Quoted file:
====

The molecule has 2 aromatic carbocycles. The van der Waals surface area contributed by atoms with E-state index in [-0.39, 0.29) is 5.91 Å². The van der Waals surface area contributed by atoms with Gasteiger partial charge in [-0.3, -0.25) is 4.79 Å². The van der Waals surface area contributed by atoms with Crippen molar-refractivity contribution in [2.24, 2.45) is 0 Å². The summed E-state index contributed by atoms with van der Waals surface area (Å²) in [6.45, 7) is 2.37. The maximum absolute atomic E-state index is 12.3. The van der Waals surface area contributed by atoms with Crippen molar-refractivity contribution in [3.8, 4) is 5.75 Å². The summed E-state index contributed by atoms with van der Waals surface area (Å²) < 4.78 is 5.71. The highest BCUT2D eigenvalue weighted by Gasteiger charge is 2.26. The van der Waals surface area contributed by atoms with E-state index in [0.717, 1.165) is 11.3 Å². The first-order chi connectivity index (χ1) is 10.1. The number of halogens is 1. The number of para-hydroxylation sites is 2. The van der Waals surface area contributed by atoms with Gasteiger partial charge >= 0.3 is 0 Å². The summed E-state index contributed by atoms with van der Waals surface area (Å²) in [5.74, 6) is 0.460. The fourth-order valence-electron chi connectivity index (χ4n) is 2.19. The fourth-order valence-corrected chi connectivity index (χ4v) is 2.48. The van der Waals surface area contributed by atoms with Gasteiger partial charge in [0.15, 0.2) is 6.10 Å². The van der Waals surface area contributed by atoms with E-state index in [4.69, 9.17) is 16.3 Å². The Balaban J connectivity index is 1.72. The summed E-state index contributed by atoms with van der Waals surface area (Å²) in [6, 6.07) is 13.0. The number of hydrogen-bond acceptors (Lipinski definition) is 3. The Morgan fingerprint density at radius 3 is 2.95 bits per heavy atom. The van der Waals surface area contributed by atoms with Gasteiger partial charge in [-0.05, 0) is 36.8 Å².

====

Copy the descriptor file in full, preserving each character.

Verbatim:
The molecule has 2 aromatic carbocycles. The van der Waals surface area contributed by atoms with E-state index in [-0.39, 0.29) is 5.91 Å². The van der Waals surface area contributed by atoms with Gasteiger partial charge in [-0.3, -0.25) is 4.79 Å². The van der Waals surface area contributed by atoms with Crippen molar-refractivity contribution in [2.24, 2.45) is 0 Å². The summed E-state index contributed by atoms with van der Waals surface area (Å²) in [6.45, 7) is 2.37. The maximum absolute atomic E-state index is 12.3. The van der Waals surface area contributed by atoms with Crippen molar-refractivity contribution in [3.8, 4) is 5.75 Å². The summed E-state index contributed by atoms with van der Waals surface area (Å²) < 4.78 is 5.71. The highest BCUT2D eigenvalue weighted by Gasteiger charge is 2.26. The van der Waals surface area contributed by atoms with E-state index in [0.717, 1.165) is 11.3 Å². The first-order chi connectivity index (χ1) is 10.1. The number of halogens is 1. The number of para-hydroxylation sites is 2. The van der Waals surface area contributed by atoms with Gasteiger partial charge >= 0.3 is 0 Å². The summed E-state index contributed by atoms with van der Waals surface area (Å²) in [5.74, 6) is 0.460. The fourth-order valence-electron chi connectivity index (χ4n) is 2.19. The fourth-order valence-corrected chi connectivity index (χ4v) is 2.48. The van der Waals surface area contributed by atoms with Gasteiger partial charge in [0.15, 0.2) is 6.10 Å². The van der Waals surface area contributed by atoms with E-state index in [4.69, 9.17) is 16.3 Å². The Balaban J connectivity index is 1.72. The summed E-state index contributed by atoms with van der Waals surface area (Å²) in [6, 6.07) is 13.0. The number of hydrogen-bond acceptors (Lipinski definition) is 3. The Morgan fingerprint density at radius 3 is 2.95 bits per heavy atom. The van der Waals surface area contributed by atoms with Gasteiger partial charge in [-0.05, 0) is 36.8 Å².